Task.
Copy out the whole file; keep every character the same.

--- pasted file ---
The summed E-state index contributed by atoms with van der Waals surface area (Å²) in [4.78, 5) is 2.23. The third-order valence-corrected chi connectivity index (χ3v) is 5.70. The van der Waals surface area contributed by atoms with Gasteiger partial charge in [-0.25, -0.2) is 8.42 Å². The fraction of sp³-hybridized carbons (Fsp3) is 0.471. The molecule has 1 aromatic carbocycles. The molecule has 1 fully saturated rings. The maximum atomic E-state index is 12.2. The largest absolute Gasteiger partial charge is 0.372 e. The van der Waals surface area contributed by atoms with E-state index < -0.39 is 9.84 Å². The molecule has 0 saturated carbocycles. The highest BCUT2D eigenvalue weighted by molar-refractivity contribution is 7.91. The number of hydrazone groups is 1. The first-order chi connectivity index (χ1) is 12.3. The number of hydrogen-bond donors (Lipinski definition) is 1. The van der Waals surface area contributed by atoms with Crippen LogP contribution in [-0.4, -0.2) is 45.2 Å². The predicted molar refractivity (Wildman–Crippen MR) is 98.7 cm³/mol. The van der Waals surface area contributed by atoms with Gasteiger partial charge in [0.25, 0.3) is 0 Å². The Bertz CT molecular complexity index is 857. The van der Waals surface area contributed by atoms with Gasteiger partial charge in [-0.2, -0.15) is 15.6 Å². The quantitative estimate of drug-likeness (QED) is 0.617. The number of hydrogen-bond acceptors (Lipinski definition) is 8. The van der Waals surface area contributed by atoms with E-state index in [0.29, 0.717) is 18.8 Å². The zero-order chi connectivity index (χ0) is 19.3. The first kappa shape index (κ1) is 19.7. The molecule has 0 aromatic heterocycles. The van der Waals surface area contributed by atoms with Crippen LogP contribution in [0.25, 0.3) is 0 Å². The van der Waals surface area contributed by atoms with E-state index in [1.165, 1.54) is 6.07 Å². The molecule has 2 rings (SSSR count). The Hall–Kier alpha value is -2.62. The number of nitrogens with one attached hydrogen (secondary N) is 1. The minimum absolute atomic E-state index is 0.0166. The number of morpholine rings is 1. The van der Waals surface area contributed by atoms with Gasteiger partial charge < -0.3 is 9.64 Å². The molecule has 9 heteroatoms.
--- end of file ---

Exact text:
The summed E-state index contributed by atoms with van der Waals surface area (Å²) in [4.78, 5) is 2.23. The third-order valence-corrected chi connectivity index (χ3v) is 5.70. The van der Waals surface area contributed by atoms with Gasteiger partial charge in [-0.25, -0.2) is 8.42 Å². The fraction of sp³-hybridized carbons (Fsp3) is 0.471. The molecule has 1 aromatic carbocycles. The molecule has 1 fully saturated rings. The maximum atomic E-state index is 12.2. The largest absolute Gasteiger partial charge is 0.372 e. The van der Waals surface area contributed by atoms with E-state index < -0.39 is 9.84 Å². The molecule has 0 saturated carbocycles. The highest BCUT2D eigenvalue weighted by molar-refractivity contribution is 7.91. The number of hydrazone groups is 1. The first-order chi connectivity index (χ1) is 12.3. The number of hydrogen-bond donors (Lipinski definition) is 1. The van der Waals surface area contributed by atoms with Crippen LogP contribution in [-0.4, -0.2) is 45.2 Å². The predicted molar refractivity (Wildman–Crippen MR) is 98.7 cm³/mol. The van der Waals surface area contributed by atoms with Gasteiger partial charge in [0.25, 0.3) is 0 Å². The Bertz CT molecular complexity index is 857. The van der Waals surface area contributed by atoms with Gasteiger partial charge in [-0.2, -0.15) is 15.6 Å². The quantitative estimate of drug-likeness (QED) is 0.617. The number of hydrogen-bond acceptors (Lipinski definition) is 8. The van der Waals surface area contributed by atoms with E-state index in [0.29, 0.717) is 18.8 Å². The zero-order chi connectivity index (χ0) is 19.3. The first kappa shape index (κ1) is 19.7. The molecule has 0 aromatic heterocycles. The van der Waals surface area contributed by atoms with Crippen LogP contribution in [0.25, 0.3) is 0 Å². The van der Waals surface area contributed by atoms with E-state index in [1.165, 1.54) is 6.07 Å². The molecule has 2 rings (SSSR count). The Hall–Kier alpha value is -2.62. The number of nitrogens with one attached hydrogen (secondary N) is 1. The minimum absolute atomic E-state index is 0.0166. The number of morpholine rings is 1. The van der Waals surface area contributed by atoms with Gasteiger partial charge < -0.3 is 9.64 Å². The molecule has 9 heteroatoms.